October 15, 2015

The Basel Committee’s dangerous, risk adverse and failed bank regulations illuminates brightly a World Bank's mission.

Sir, Alan Beattie writes” The World Bank’s policy experience makes it a natural source of ideas for growth and development, but its expertise is being underused… Ramping up one more source of infrastructure finance for emerging markets is a lesser priority than solving the developing world’s longer-term problems. The bank needs more money less than it needs a new mission.” That is correct ,but then Beattie titles it:  “The World Bank lacks the tools to enrich humanity” October 15.

No! The World Bank, as the world’s premier development bank, has the tools to enrich humanity, but it must be willing to use these… and not be silenced by being required to harmonize with other institutions, like the IMF, and that have completely different missions. The Basel Committee’s dangerous, risk adverse and failed bank regulations illuminates brightly a World Bank mission. 

Allow me to shamelessly quote myself. The following is part of what, as an Executive Director of the World Bank, in 2003, I formally stated with respect to Basel II, those bank regulations which would later be approved in June 2004. 

“The whole regulatory framework coming out of the Basel Committee for Banking Supervision, might possibly put a lid on development finance, as a result of being more biased in favor of safety of deposits as compared to the need for growth.

The financial sector’s role, the reason why it is granted a license to operate, is to assist society in promoting economic growth by stimulating savings, efficiently allocating financial resources satisfying credit needs and creating opportunities for wealth distribution. Similarly, the role of the assessor –in this case, the Bank– is to fight poverty, and development is a task where risks need to be taken.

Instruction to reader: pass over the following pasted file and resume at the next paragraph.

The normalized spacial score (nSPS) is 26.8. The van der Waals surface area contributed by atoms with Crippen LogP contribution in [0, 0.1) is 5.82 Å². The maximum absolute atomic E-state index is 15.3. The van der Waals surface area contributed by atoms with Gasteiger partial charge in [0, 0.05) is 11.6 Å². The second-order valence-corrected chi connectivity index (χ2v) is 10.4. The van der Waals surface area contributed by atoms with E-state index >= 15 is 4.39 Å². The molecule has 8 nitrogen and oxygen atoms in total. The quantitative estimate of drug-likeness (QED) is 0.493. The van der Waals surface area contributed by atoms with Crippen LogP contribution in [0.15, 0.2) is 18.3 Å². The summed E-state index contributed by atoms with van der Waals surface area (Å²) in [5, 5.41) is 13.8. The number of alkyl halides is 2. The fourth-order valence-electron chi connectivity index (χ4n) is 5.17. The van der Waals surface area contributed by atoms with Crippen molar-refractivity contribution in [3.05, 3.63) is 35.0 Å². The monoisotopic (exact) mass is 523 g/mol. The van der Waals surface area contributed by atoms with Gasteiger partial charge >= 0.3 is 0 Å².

From this perspective we have the impression that the Financial Assessment Program Report might revolve too much around issues such as risk avoidance, vulnerabilities, stress tests and compliance with international regulations, without referring sufficiently to how the sector is performing its social commitments…. In this respect let us not forget that the other side of the Basel coin might be many, many developing opportunities in credit foregone.

We all know that risk aversion comes at a cost - a cost that might be acceptable for developed and industrialized countries but that might be too high for poor and developing ones… There is an adequate equilibrium between risk-avoidance and the risk-taking needed to sustain growth. The World Bank seems to be the only suitable existing organization to assume such a role.

Ages ago, when information was less available and moved at a slower pace, the market consisted of a myriad of individual agents acting on limited information basis. Nowadays, when information is just too voluminous and fast to handle, market or authorities have decided to delegate the evaluation of it into the hands of much fewer players such as the credit rating agencies. This will, almost by definition, introduce systemic risks in the market and we are already able to discern some of the victims, although they are just the tip of an iceberg. Perhaps only the World Bank has the sufficient world standing to act in this issue

Basel is getting to be a big rulebook”—this said by the World Bank. And, to tell you the truth, the sole chance the world has of avoiding the risk that Bank Regulators in Basel, accounting standard boards, and credit-rating agencies, introduce serious and fatal systemic risks into the world, is by having an entity like the World Bank stand up to them—instead of rather fatalistically accepting their dictates and duly harmonizing with the International Monetary Fund.

Basel is getting to be a big rulebook—this said by the World Bank…. As the financial sector grows ever more sophisticated, making it less and less transparent and more difficult to understand for ordinary human beings, like us EDs, it is of extreme importance that the World Bank remains prudently skeptical and vigilant, and not be carried away by the glamour of sophistication. In this particular sense, we truly believe that the World Bank has a role to play that is much more important than providing knowledge per-se and that is the role of looking on how to supply the wisdom-of-last-resort.

A mixture of thousand solutions, many of them inadequate, may lead to a flexible world that can bend with the storms. A world obsessed with Best Practices may calcify its structure and break with any small wind. Who could really defend the value of diversity, if not The World Bank?"

Sir, in light of the financial crisis that has now hit the developed world I ask, does not what I wrote in 2003 contain much of what, besides its ordinary lending business, should be the World Bank’s mission… and not only for the developing countries

Sir, development is a continuous process, if we stop we stall and fall. God make us daring!

@PerKurowski ©